Singapore is a pro-family country. Family is sacred here, precious and to be protected at all costs. Don’t ever forget it. Everything that’s ever done in Singapore is for the good of the family unit.
Unless, of course, you’re in a same-sex relationship. Or you’re unmarried. Or you’re a single parent. If you don’t fit the patriarchal heterosexual family unit, then it’s tough luck for you.
It’s easy to see this faux “pro-family” rhetoric as mainly opposed to LGBT people or single mothers, but there are many ways in which such a mentality can impact everyone in not just stupid, but actually harmful, ways.
Feedback collated by the Ministry of Social and Family Development (MSF) from its public consultation on amendments to the Women’s Charter – which includes requiring women to pay maintenance to ex-husbands who are incapacitated and unable to work – have been mixed, local press reported on Monday.
According to the report…
While some people said it was a step in the right direction, others felt that society would not be ready to accept that women have the same responsibility as men — traditionally the breadwinners of the family — to support their spouse/ex-spouse, said the Ministry of Social and Family Development (MSF).
While this reticence came from the public (and rightfully resisted by the ministry), the report later revealed a very similar mindset from the government…
The MSF noted one specific suggestion to extend personal protection orders, domestic exclusion orders and mandatory counselling orders to live-in partners.
“The Government is sympathetic towards the plight of these victims,” said the MSF. However, the ministry said that including live-in partners within the coverage of the Women’s Charter would affect “how a family is defined and viewed by the larger society”. It would also impact other pieces of legislation which reference family and marriage.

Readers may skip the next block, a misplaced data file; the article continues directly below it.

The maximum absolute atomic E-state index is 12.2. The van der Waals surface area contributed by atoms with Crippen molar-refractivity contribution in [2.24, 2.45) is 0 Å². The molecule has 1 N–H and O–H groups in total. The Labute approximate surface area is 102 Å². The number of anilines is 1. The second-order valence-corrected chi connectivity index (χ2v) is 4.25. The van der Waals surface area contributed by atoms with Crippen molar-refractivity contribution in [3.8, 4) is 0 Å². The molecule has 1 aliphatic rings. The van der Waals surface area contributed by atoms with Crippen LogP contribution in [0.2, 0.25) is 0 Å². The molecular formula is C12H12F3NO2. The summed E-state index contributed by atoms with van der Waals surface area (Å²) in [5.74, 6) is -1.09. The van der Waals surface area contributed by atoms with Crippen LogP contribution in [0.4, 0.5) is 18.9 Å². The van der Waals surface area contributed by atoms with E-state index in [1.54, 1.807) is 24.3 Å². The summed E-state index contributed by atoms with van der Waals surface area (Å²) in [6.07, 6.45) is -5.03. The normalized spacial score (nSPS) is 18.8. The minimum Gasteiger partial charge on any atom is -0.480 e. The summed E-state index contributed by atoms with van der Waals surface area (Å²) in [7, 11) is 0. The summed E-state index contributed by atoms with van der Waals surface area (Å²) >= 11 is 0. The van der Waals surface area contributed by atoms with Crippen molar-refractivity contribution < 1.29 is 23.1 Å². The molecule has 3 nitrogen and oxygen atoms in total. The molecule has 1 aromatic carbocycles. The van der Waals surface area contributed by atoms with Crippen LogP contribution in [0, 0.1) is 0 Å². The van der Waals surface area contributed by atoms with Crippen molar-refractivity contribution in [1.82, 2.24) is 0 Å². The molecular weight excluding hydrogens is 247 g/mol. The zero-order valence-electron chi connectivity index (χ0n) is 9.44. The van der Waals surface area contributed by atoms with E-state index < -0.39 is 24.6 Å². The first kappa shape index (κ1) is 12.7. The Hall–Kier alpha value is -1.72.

Embedded in both responses is the belief that there is one particular way in which families should look, and that, for some reason, this formula should be safe-guarded and promoted as The Only Way To Go. This is then coupled with the conviction that any retreat from this standard, any leeway allowed to deviate from this norm, is somehow destructive and therefore, undesirable.
But this perspective is dangerous. It doesn’t fit with the reality, which is that families do come in all shapes, sizes and forms that might not fit with the norm. When we refuse to recognise this fact, we are leaving people vulnerable and unprotected.
A man who has given up his work and income – they might be unusual but they exist – or who cannot work will still be as financially dependent on his soon-to-be ex-wife no matter how much we as a society insist that men are traditionally meant to be breadwinners of the family.
A woman who is being abused by her partner will continue to endure the same mental, emotional and even physical harm regardless of whether they are married or not. She doesn’t need our “sympathy” – she needs the right to claim protection, now.
It is bizarre that in a scenario where abuse is taking place we would be more concerned about how “a family is defined and viewed by the larger society” than about the actual hurt that a person is suffering.
The Women’s Charter was a major piece of legislation passed in the early 1960s that changed things for many women. It stopped the practice of polygamy (except for Muslim families), which at the time was leaving women vulnerable, unprotected and marginalised in society.
But times have changed, and it’s high time that the Charter be amended again to bring it more in step with modern concerns and realities. For that to happen, though, we need to acknowledge that there are many situations in which people could be vulnerable to harm and dependence, and provide protection for all these situations, not just the ones that conform to the norms we want to promote.